BI: Did the results of your work surprise you?
JN: Absolutely. The wide range of the words as well as the seeming lack of consistency. Why is “machete” blocked but not some other weapon? Why are certain politicians blocked but not others of similar level? When I started, I thought I’d have a clear outline of what was off-limits and what was acceptable, but in the end, I was as confused as ever by what folks were allowed to search for.
Essentially, it reminded me that censorship — as much as it is aided by computer algorithms — has still very much a human element to it. It’s people who decide what gets blocked or not.
BI: Do you notice any themes emerging in the blocked words?
JN: There were some patterns, indeed. General categories that emerged for me were words related to people, foreign or overseas media organisations and human rights organisations (think PEN, Voice of America, publications in Hong Kong and the Chinese diaspora that are critical of China), political reform and politics, protests and scandals, and people. The book organizes the words thematically and you can jump around, but if you read it from beginning to end, I walk readers who don’t know too much about China through some of the basic concepts like the “one country, two systems” policy, Chinese characters and homophones, the Communist Party structure, and some of the key events in Chinese history that appear over and over in these keywords.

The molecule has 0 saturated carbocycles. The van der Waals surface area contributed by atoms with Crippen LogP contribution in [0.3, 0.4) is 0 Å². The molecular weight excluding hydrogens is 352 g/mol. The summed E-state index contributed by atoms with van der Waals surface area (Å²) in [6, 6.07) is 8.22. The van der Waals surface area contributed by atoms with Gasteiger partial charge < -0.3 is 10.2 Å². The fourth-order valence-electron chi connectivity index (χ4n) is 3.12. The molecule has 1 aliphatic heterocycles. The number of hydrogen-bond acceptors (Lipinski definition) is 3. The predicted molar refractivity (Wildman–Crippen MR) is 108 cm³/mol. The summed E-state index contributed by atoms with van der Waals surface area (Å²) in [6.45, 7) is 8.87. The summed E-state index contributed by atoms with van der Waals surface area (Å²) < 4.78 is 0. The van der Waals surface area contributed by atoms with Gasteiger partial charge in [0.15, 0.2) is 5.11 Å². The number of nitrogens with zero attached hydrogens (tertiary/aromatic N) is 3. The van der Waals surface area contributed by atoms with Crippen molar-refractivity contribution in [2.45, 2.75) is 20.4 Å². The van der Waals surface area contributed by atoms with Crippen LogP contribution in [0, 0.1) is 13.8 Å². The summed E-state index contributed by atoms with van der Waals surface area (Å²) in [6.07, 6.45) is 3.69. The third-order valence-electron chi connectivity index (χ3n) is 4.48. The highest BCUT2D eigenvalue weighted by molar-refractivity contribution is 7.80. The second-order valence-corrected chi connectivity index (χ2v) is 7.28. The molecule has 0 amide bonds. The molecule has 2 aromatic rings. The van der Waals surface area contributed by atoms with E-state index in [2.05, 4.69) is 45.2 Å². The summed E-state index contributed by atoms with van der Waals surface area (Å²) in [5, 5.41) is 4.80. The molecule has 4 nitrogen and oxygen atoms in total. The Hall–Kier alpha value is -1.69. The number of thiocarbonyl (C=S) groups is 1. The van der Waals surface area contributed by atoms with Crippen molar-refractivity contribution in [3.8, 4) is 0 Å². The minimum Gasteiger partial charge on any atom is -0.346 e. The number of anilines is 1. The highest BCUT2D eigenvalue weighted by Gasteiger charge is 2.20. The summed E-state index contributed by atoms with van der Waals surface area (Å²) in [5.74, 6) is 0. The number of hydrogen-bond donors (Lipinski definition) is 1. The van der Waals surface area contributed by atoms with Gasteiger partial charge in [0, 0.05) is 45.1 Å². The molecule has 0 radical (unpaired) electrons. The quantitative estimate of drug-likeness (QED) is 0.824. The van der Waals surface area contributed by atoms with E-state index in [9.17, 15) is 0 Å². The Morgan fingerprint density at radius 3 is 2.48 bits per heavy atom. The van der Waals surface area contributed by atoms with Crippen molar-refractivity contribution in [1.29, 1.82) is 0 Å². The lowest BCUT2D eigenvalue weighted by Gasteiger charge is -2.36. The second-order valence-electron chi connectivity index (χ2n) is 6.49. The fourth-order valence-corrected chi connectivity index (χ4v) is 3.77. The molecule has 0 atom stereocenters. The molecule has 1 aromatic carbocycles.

BI: Any favourite words that were blocked?
JN: Sure, my favourite for me, because it stumped me for so long, was this one on “hair bacon.” And unlike some of the others in the book, this one is still blocked despite the fact that just about no one actually uses the term! Again, this seems like another case where the human element of censorship is still evident: Someone just hasn’t gotten around to removing the block on this.
BI: How does the state-directed self-censorship by private companies like Weibo affect the censorship?